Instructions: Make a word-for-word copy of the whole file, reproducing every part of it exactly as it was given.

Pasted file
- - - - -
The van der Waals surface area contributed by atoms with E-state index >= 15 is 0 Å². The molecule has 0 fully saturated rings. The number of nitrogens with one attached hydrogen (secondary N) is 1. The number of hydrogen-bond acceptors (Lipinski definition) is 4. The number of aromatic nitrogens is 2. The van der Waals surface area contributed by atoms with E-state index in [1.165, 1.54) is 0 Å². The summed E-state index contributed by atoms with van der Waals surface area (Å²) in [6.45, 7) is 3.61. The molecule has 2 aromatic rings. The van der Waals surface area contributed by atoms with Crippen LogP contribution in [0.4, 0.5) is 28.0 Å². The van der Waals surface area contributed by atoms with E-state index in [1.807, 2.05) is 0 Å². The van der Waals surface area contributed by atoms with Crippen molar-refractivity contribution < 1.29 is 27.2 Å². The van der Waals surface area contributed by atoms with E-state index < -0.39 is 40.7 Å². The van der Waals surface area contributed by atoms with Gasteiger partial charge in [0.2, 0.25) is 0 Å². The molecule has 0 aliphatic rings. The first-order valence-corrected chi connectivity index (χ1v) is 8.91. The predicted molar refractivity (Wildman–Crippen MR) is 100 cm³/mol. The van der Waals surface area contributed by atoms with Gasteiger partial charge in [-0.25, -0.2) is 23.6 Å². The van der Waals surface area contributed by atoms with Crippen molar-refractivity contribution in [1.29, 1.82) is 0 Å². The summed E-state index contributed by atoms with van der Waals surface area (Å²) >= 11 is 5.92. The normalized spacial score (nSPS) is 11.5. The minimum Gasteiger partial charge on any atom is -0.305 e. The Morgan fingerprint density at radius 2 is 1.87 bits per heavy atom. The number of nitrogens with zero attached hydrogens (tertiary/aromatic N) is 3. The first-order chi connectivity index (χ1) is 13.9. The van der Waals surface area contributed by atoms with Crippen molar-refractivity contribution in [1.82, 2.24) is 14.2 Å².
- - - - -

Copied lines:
The van der Waals surface area contributed by atoms with E-state index >= 15 is 0 Å². The molecule has 0 fully saturated rings. The number of nitrogens with one attached hydrogen (secondary N) is 1. The number of hydrogen-bond acceptors (Lipinski definition) is 4. The number of aromatic nitrogens is 2. The van der Waals surface area contributed by atoms with E-state index in [1.165, 1.54) is 0 Å². The summed E-state index contributed by atoms with van der Waals surface area (Å²) in [6.45, 7) is 3.61. The molecule has 2 aromatic rings. The van der Waals surface area contributed by atoms with Crippen LogP contribution in [0.4, 0.5) is 28.0 Å². The van der Waals surface area contributed by atoms with E-state index in [1.807, 2.05) is 0 Å². The van der Waals surface area contributed by atoms with Crippen molar-refractivity contribution < 1.29 is 27.2 Å². The van der Waals surface area contributed by atoms with E-state index < -0.39 is 40.7 Å². The van der Waals surface area contributed by atoms with Gasteiger partial charge in [0.2, 0.25) is 0 Å². The molecule has 0 aliphatic rings. The first-order valence-corrected chi connectivity index (χ1v) is 8.91. The predicted molar refractivity (Wildman–Crippen MR) is 100 cm³/mol. The van der Waals surface area contributed by atoms with Gasteiger partial charge in [-0.25, -0.2) is 23.6 Å². The van der Waals surface area contributed by atoms with Crippen molar-refractivity contribution in [1.29, 1.82) is 0 Å². The summed E-state index contributed by atoms with van der Waals surface area (Å²) >= 11 is 5.92. The normalized spacial score (nSPS) is 11.5. The minimum Gasteiger partial charge on any atom is -0.305 e. The Morgan fingerprint density at radius 2 is 1.87 bits per heavy atom. The number of nitrogens with zero attached hydrogens (tertiary/aromatic N) is 3. The first-order chi connectivity index (χ1) is 13.9. The van der Waals surface area contributed by atoms with Crippen molar-refractivity contribution in [1.82, 2.24) is 14.2 Å².